Saturday, June 30, 2007

Taj, trains and the trouble with auto-rickshaws

The Taj Mahal

Ever since we started planning our big trip, we've sort of considered India to be the Main Event. That's not to say that India would be the end of our trip, but instead it would be the part of the trip that would challenge us the most and also hopefully be the most fulfilling. And, if India was the Main Event, then the Taj Mahal would basically serve as the Grand Finale of the Main Event. To this end, Sarah and I had deliberately put off going to Agra until the end of our India leg. That way, if nothing else, we knew we'd be ending this leg of our journey on a high note.

The first time we caught a glimpse of the Taj was walking across the bridge entrance of the Agra Fort. I just happened to glance to my left, and noticed a number of white onion-shaped objects rising above the distant tree.

"Oooh, oooh, Sarah! Come look! See what I see!"

A short time later, as we continued to explore the Fort, we found ourselves on a massive deck that looked across the river to the Taj Mahal. It's amazing really, on this trip we've been fortunate enough to see a number of world famous sites. Macchu Pichu. Easter Island. Angkor Wat. So, you'd think that at this point, we'd be getting a bit numb to these sort of experiences. But, those first glipses of the Taj still stunned me as I looked across the river at it - slightly blue in the mist and atmosphere, looking more like a matte-painting than a work of architecture.

At this point, we've seen it, but it still doesn't seem real.

But, that's not to take away from the Fort itself. Agra Fort is one of those locations that could otherwise captivate you... its just that it has the misfortune of sitting in the (nearly literal) shadow of the Taj Mahal. With its massive walls, ornate marble-work and expansive courtyards, it took Sarah and I the better part of our first day in Agra to explore all of it.

A courtyard in the Fort. The size and detail of the place is amazing.

Sarah poses on a turret in the fort. The small kids next to her would later ask to have their picture taken with her.

Later that day though, our auto-rickshaw driver (more on him below) took us to a spot on the far side of the river to look across at the Taj from there.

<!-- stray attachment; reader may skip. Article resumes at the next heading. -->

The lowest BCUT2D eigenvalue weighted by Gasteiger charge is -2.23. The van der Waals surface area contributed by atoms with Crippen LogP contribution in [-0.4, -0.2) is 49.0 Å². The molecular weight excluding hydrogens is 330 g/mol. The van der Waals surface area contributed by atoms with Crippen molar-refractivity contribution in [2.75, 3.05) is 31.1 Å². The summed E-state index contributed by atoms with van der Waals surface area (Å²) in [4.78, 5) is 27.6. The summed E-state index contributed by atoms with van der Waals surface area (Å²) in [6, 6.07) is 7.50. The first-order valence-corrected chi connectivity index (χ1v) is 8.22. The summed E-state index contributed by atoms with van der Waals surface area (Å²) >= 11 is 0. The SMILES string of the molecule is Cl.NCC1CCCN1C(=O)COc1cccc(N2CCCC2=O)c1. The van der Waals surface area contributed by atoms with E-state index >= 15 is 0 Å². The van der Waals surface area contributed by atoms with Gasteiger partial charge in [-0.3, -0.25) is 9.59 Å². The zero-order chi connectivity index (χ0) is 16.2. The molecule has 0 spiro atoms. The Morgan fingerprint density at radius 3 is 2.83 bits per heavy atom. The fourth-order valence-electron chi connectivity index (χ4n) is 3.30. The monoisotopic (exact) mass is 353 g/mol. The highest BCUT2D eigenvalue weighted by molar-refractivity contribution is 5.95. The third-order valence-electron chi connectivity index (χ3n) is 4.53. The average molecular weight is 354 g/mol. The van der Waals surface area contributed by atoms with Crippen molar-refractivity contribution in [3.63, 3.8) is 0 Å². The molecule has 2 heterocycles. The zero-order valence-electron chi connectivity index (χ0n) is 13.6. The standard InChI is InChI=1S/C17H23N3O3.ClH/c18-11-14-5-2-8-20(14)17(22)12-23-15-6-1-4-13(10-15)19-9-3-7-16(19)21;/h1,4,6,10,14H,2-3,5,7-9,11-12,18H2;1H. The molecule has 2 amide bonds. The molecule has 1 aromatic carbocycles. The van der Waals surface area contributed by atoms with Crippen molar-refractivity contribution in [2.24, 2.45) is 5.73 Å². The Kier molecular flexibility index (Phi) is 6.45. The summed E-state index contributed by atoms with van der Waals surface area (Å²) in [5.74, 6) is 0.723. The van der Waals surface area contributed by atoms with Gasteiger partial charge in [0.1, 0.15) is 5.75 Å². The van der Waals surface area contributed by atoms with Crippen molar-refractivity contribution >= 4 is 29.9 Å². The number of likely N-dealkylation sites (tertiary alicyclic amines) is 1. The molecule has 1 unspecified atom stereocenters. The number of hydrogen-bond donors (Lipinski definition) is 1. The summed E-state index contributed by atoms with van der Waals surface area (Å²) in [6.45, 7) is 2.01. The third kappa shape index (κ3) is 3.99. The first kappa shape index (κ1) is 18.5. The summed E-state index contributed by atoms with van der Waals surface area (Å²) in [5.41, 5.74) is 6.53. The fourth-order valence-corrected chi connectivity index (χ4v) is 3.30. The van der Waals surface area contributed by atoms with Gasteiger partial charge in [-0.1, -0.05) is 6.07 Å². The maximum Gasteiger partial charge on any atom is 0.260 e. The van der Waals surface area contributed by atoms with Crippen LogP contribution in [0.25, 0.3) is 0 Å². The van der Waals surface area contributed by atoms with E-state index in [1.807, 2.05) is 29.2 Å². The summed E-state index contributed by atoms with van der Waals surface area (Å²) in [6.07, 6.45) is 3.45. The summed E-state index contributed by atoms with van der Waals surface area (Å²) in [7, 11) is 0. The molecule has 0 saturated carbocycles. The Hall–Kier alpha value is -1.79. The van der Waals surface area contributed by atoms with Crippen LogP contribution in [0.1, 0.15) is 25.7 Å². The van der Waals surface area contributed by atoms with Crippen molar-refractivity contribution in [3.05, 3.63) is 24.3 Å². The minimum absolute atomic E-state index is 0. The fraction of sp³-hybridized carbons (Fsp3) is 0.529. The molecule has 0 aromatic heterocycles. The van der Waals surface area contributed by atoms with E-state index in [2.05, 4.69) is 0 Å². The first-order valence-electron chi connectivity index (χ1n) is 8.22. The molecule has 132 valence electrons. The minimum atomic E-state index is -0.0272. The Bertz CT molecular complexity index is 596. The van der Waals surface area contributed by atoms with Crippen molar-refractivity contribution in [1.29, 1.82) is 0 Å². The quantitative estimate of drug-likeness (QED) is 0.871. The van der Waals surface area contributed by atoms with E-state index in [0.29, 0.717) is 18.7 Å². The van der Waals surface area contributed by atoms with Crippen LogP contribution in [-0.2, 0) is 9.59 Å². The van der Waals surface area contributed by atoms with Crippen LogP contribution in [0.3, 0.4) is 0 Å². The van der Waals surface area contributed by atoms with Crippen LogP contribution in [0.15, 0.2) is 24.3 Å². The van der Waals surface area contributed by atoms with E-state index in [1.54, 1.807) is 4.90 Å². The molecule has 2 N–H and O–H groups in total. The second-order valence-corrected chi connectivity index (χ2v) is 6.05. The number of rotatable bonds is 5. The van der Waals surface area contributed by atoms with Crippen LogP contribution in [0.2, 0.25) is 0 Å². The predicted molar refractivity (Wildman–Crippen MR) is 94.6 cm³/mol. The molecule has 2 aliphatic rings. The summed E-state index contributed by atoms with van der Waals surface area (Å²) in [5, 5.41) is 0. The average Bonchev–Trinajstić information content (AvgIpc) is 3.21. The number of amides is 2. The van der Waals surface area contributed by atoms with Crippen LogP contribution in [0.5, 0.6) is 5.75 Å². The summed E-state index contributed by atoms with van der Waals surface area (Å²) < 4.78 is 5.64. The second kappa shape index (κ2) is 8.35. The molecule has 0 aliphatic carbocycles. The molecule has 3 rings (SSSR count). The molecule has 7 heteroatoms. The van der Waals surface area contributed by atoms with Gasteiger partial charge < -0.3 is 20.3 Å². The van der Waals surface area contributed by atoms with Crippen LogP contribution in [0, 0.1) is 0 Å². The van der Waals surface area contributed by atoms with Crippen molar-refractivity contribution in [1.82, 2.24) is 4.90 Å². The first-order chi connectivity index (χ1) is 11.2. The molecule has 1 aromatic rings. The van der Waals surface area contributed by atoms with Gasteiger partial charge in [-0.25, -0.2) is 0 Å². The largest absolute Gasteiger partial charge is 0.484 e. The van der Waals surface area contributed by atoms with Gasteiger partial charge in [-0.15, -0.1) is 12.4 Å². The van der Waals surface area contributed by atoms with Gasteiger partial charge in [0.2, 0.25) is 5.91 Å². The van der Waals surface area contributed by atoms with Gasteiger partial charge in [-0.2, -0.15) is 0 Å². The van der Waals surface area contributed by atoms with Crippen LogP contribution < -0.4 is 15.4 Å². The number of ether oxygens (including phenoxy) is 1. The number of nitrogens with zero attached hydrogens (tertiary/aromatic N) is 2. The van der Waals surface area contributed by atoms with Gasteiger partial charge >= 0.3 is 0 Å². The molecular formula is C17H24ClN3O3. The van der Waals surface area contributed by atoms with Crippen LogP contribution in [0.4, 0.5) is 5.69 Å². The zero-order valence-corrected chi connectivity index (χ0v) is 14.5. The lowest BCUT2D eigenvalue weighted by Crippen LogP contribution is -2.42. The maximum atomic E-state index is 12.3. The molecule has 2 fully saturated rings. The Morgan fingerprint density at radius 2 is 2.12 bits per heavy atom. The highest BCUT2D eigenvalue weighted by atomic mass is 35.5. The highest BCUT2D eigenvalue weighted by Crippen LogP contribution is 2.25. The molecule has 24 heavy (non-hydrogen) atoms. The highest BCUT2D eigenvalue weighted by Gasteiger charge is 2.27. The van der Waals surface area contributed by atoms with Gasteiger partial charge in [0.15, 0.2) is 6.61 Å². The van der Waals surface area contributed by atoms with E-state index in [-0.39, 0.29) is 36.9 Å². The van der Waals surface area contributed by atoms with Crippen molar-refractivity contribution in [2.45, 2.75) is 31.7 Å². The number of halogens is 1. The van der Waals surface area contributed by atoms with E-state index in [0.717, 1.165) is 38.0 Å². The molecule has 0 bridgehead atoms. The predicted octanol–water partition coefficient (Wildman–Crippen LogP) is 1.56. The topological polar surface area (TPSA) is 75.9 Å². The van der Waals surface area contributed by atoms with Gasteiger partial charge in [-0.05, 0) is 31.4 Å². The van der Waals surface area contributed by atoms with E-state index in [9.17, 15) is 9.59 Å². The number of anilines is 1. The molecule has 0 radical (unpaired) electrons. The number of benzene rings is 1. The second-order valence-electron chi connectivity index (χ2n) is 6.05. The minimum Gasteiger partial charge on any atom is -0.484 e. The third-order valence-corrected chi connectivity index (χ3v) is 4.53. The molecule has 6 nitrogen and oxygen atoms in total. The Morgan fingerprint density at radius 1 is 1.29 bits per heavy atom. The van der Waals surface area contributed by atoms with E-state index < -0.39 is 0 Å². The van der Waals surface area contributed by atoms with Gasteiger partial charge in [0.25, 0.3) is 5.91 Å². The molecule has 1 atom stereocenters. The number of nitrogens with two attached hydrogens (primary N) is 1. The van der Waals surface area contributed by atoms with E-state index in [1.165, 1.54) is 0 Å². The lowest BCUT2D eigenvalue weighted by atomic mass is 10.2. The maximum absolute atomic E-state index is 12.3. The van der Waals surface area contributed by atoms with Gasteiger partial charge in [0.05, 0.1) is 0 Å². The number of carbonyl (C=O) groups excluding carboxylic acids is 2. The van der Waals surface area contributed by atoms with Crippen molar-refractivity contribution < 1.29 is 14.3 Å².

As we approached the river, a group of small children approached us (one carrying a baby goat), and began asking us our names and where we are from. Having been in India for a month now, Sarah and I are used to this. Not just children, but adults too, will approach us and inevitably hit us with the same flurry of questions:

What is your name? What is your friends name? Where are you from? What is your occupation? How long have you been in India? How to do you like it here?

It is almost always the exact same set of questions. And, after anwsering them a dozen times a day for the last 30 days, let's just say that they get a little tedious. So, Sarah and I have come up with aliases. I'm now Rupert, and she is Belinda. We're from Sweden. And I'm a secret agent.

Oddly, these anwsers elicit the exact same responses that we get when we use our actual, factual information. So apparently, in India, being "someone who works on the Internet" is just as maginally interesting as being "a secret agent, like James Bond."

Having introduced ourselves (or at least introduce Rupert and Belinda) to the children, and assuring them that we had no intention of paying them for ther pictures, the children (and their goat) ran off to find other tourists to quiz. Letting us get back to staring at the Taj Mahal.

Now, we've run into several people who have been to Agra and only looked at the Taj from the view across the river, and said that it was all they needed to do. Their argument is that the entrance cost to the Taj itself is too high. And, while I agree 750 Rupees (about $18 US) is a lot, comparatively; Sarah and I also knew that we had to go in. I mean, we've payed thousands of dollars to get to this point. To stop and only see it from across the river seemed a little goofy. Like climbing Everest, stopping 100 meters shy of the summitt, and going "y'know, the views good enough from here, I'm going back down."

So, the next day, we got up bright and early (as I've mentioned before, that's become a bit fo a challenge for us) and made our way to the entrance of the Taj Mahal. After paying the entrance fee (and checking our tiny, tiny camera tripod at the door, because -rather randomly- they aren't permitted inside), we made our way into the Taj Mahal complex.

Now, I've noted before that its easier to write complains than it is to write praise, so instead of straining to find interesting adjectives that mean "wonderous" I'll just post a few photos and make a few points.

A close up of the level of detail on the outside. Since most photos are from farther away, you don't realize how much color and detail is featured on the marble work.

First off, if you do go, go in the morning. When we first arrived, the crowds were reasonable. But, as we prepared to leave a couple hours later, the crowds were beginning to swell. Luckily, the complex is large enough and the architecture is grand enough that you tend to not notice the sunburnt masses swirling around you, but still.

One of several "Look! We were really there!" photos we took.

Also, the sound inside the Taj Mahal is incredible. Its something we've never heard anyone talk about before, but its truly unique sounding. The main tomb portion of the Taj has (as you might suspect) a giant dome, marble ceiling. Inside, everyone does their best to be quiet, but the acoustics are such that every little whisper and shuffle travels to the top and echos around in such as way that the entire room is filled with this low, hollow, roaring groan. It's a dry, omnipresent, yet oddly-peaceful sound ...and its amazing.